I don’t think so. I’m sure that it helps in some circumstances, but if I were to be completely honest, I can only imagine that it gets in my way. It definitely helped when it came to the story in Veep, but I can only imagine that it gets in my way. If you have a director that’s very concerned with what their frames are going to look like and how two people are going to appear together, if I’m 6’5 and the person next to me is 5’3, I think that makes it challenging for a director. I don’t know. I imagine it gets in my way, but maybe I’m just feeling pessimistic today.

Between you and Cousin Greg on Succession, it seems like the tall guy in comedy is having a bit of a moment.

Yeah. It’s me, Cousin Greg, and Zach Woods [Jared on Silicon Valley]. Just taking over Hollywood bit by bit.

In Yes, God, Yes you play a priest. Did you have any experience with priests in your life to draw upon for that?

No. My family wasn’t particularly religious. My grandmother had a picture of John F. Kennedy on the same plane on her wall as a picture of Jesus, from what I remember. So Irish Catholicism is a big part of my family’s history, and all the guilt that you would carry with you through generations, but my family growing up was not particularly religious. A lot of it was brand new to me.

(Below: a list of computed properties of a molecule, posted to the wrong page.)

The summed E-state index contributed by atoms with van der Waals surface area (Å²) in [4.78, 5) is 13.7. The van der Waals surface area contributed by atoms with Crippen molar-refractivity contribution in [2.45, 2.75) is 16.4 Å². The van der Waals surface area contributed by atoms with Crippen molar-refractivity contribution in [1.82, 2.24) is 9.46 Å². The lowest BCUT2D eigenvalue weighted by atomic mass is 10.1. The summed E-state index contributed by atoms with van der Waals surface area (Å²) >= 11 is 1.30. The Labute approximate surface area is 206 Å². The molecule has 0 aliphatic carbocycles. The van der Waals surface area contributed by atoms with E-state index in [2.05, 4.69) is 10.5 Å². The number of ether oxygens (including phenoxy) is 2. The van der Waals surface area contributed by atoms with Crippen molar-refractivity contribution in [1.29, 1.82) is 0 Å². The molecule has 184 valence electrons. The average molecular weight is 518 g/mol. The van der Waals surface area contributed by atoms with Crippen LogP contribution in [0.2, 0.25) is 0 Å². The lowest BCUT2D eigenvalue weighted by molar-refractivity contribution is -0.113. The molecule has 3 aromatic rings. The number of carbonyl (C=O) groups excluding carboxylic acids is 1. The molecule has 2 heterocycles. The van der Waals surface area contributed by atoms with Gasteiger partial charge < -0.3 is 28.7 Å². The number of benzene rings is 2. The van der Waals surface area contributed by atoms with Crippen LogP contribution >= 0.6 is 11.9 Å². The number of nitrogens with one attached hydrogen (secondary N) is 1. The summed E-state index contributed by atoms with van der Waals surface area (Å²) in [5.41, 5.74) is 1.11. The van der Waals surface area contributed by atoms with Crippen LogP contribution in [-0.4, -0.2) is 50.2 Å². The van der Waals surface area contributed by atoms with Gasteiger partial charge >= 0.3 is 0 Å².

Your character, he seems like he’s trying to be the “cool priest” a little bit, but then he’s also preaching the classic fire and brimstone stuff. Were you drawing on anything there? Do you remember anything from that time period [2001] that you could relate to?

I remember thinking when I was reading it, that what he believes is very strict. “If you do X, Y, Z, you are going to burn in hell for all eternity.” That’s a pretty aggressive stance. I didn’t really want him to come across as cool, but what I do think, I don’t think he’s necessarily trying to be cool. What I think he’s trying to do is to be like, “I’m a person that has found a way to connect with young people and sell them this thing.”